Starters will be stretching out in preparation for a 162-game season on the heels of an unprecedented 60-game season (Astros lefty Framber Valdez’s 94 2/3 regular season and postseason innings were the most in MLB), and every team will have its own approach.
Those who successfully navigate this challenge and break camp at something resembling full strength will be that much better positioned for the regular season.
3. Too many arms?
No team appears better equipped to handle the above than the Dodgers, who extended their already deep assemblage of arms with the Trevor Bauer signing. And if health does cooperate, the defending World Series champs are going to have some difficult decisions to make.
Julio Urías, Dustin May and Tony Gonsolin all deserve the opportunity to start, but there’s only so much room at the inn. Does L.A. put any of those arms in the bullpen, or are May and Gonsolin now Triple-A bound after their strong rookie seasons? Does David Price get dealt? Does Bauer get his wish of starting every fourth day? (That last one seems pretty doubtful.)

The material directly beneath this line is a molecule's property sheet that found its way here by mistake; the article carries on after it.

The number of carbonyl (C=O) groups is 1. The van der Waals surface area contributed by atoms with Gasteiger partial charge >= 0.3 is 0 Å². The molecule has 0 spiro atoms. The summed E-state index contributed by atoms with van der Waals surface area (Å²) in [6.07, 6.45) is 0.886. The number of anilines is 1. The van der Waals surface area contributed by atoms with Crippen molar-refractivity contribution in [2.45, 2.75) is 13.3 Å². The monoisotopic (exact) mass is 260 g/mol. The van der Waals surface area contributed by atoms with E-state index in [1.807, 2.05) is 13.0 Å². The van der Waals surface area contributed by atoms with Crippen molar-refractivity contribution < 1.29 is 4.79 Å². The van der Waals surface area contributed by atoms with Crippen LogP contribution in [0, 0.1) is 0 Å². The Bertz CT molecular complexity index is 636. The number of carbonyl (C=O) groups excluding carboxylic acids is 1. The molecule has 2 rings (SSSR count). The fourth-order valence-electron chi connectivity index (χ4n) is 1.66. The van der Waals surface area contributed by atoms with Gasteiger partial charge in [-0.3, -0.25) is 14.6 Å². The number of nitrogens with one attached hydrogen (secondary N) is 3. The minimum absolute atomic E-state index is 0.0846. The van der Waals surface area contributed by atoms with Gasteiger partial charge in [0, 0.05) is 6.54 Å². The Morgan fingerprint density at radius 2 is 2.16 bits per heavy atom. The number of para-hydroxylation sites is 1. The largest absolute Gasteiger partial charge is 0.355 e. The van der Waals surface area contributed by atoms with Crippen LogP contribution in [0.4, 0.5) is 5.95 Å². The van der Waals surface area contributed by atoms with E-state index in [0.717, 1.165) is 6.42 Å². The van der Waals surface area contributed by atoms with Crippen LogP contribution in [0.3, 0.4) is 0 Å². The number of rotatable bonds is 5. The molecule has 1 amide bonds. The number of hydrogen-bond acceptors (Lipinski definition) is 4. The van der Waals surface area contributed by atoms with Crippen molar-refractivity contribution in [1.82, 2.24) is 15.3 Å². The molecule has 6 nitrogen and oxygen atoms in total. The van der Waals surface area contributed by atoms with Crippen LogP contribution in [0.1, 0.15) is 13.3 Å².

4. New treasures along the Treasure Coast
There’s a lot of star power strolling into the Cardinals’ clubhouse in Jupiter, Fla., and the Mets’ clubhouse in Port St. Lucie. Nolan Arenado is the NL’s top player, by bWAR, over the last seven seasons. Francisco Lindor is MLB’s top shortstop, by bWAR, over the last six. It’s a big deal for even one player of this kind of caliber to be suiting up with a new squad, let alone two, and both Arenado and Lindor bring leadership along with their gloves and lumber.